Why Recycling Mobile Phones is Important

Technology is a massive part of our daily lives and for most people, key to this is the mobile phone.  With over 90% of the population currently owning a device of some form, there is a massive market for the production and sale of phones.  But this also leads to a massive number of redundant and disused phones as we regularly upgrade to the latest model.  So what do we do with our old phones and why is recycling them so important?

Unsettling facts

Many people already own a mobile phone in the UK and around the world numbers are continuing to increase.  The smartphone has recently become the most popular way that adults in the UK access the internet, overtaking the laptop or PC for the first time.  In fact, the number of households that only have a mobile and no longer use a landline is up to 15%.  There were some 89.9 million mobile subscriptions by the end of 2014 and most adults change their phone every 18 to 24 months.

So what happens to the old phones?  One of the biggest concerns are the mobile phones that end up in landfill sites.  So called electronic waste or E-waste is expected to rise by 33% by 2017 and this is on top of the increase in waste at landfill sites in general.  We currently create more rubbish than we can dispose of and some of this, such as the components within mobile phones, is toxic and potentially dangerous.

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Solutions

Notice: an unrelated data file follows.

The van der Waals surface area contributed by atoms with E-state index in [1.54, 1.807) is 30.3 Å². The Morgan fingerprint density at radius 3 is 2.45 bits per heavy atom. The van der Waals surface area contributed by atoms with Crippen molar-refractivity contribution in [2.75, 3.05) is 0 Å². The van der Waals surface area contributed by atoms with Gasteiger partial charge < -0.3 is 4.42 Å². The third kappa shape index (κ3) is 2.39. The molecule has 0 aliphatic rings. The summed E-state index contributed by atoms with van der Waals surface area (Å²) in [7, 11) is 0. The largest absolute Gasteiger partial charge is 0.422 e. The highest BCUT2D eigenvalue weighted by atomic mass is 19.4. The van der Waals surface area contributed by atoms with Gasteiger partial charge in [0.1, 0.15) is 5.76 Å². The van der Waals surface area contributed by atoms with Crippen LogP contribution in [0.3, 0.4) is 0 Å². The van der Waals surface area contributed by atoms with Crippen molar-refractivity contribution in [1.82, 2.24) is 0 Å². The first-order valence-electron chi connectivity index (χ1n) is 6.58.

There’s little chance we are all going to stop owning and replacing our mobile phones – and why should we when there are a number of options available to safely recycle these old phones?  Mobile phone recycling is on the increase, though it is still only around half the population that make use of these services.  Some 10% of households even have as many as four unused devices lying around in drawers and cupboards in their houses.

There are various routes you can take for recycling your mobile phone and some of them even make you cash.  For instance, using a mobile phone recycling comparison site is a great way to find out the options available without spending a lot of time on the job.  These sites allow you to see the prices offered from a number of big names in the recycling business to get the best deal for your old devices.

Another option is to donate your old phone to one of the charity fundraising schemes currently available.  O2 are one company offering such a service even if the phone doesn’t use their network.  Their scheme is called Think Big and involves making a donation to a young people’s charity for every 250 phones recycled.

Helping out

You may ask what happens to your old phone when you use a recycling company?  Does it still end up in a landfill site?  The answer is a firm ‘no’ with most companies having a zero landfill site policy.  Even a mobile phone that no longer works can be recycled because its parts can be used – it’s a bit like a scrap yard for phones where the parts are used to repair other phones.

These reconditioned phones are then sent to parts of the world where buying a mobile phone is out of the question.  For example, in some of the least developed countries in Africa, the demand for phones is huge but disposable income to pay for them is non-existent.  These reconditioned phones can help these people communicate with friends and family but also access education, healthcare and even build their own business for a better life for their children.

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